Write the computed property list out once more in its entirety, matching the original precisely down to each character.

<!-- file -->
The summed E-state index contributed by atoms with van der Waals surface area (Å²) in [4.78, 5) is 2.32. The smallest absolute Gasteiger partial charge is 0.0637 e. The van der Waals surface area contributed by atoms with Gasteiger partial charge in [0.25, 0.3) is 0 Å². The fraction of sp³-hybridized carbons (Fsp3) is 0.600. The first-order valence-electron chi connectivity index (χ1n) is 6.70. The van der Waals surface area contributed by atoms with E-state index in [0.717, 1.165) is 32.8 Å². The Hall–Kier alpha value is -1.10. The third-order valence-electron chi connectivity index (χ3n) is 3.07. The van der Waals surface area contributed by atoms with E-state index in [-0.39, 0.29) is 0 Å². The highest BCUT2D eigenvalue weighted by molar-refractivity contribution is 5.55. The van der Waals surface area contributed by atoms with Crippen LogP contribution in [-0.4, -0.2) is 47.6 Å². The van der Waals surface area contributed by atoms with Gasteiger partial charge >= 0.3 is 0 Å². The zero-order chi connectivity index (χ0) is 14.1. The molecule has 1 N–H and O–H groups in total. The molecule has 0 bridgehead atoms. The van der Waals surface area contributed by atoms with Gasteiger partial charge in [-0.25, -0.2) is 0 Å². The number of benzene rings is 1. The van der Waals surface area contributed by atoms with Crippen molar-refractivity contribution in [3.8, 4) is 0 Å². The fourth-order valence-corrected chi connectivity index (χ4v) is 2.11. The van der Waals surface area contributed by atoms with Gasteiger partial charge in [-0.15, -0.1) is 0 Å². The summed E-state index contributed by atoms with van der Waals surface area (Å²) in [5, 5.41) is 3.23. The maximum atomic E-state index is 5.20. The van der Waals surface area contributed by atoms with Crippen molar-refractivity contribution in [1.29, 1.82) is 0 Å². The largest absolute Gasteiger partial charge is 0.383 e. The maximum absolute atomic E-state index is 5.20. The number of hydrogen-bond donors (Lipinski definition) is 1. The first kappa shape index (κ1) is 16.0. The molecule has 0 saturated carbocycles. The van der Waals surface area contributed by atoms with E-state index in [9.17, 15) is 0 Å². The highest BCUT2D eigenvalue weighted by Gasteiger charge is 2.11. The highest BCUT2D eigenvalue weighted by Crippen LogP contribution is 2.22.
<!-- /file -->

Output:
The summed E-state index contributed by atoms with van der Waals surface area (Å²) in [4.78, 5) is 2.32. The smallest absolute Gasteiger partial charge is 0.0637 e. The van der Waals surface area contributed by atoms with Gasteiger partial charge in [0.25, 0.3) is 0 Å². The fraction of sp³-hybridized carbons (Fsp3) is 0.600. The first-order valence-electron chi connectivity index (χ1n) is 6.70. The van der Waals surface area contributed by atoms with E-state index in [0.717, 1.165) is 32.8 Å². The Hall–Kier alpha value is -1.10. The third-order valence-electron chi connectivity index (χ3n) is 3.07. The van der Waals surface area contributed by atoms with E-state index in [-0.39, 0.29) is 0 Å². The highest BCUT2D eigenvalue weighted by molar-refractivity contribution is 5.55. The van der Waals surface area contributed by atoms with Crippen LogP contribution in [-0.4, -0.2) is 47.6 Å². The van der Waals surface area contributed by atoms with Gasteiger partial charge >= 0.3 is 0 Å². The zero-order chi connectivity index (χ0) is 14.1. The molecule has 1 N–H and O–H groups in total. The molecule has 0 bridgehead atoms. The van der Waals surface area contributed by atoms with Gasteiger partial charge in [-0.25, -0.2) is 0 Å². The number of benzene rings is 1. The van der Waals surface area contributed by atoms with Crippen molar-refractivity contribution in [3.8, 4) is 0 Å². The fourth-order valence-corrected chi connectivity index (χ4v) is 2.11. The van der Waals surface area contributed by atoms with Gasteiger partial charge in [-0.15, -0.1) is 0 Å². The summed E-state index contributed by atoms with van der Waals surface area (Å²) in [5, 5.41) is 3.23. The maximum atomic E-state index is 5.20. The van der Waals surface area contributed by atoms with Crippen molar-refractivity contribution in [1.29, 1.82) is 0 Å². The largest absolute Gasteiger partial charge is 0.383 e. The maximum absolute atomic E-state index is 5.20. The number of hydrogen-bond donors (Lipinski definition) is 1. The first kappa shape index (κ1) is 16.0. The molecule has 0 saturated carbocycles. The van der Waals surface area contributed by atoms with E-state index in [9.17, 15) is 0 Å². The highest BCUT2D eigenvalue weighted by Gasteiger charge is 2.11. The highest BCUT2D eigenvalue weighted by Crippen LogP contribution is 2.22.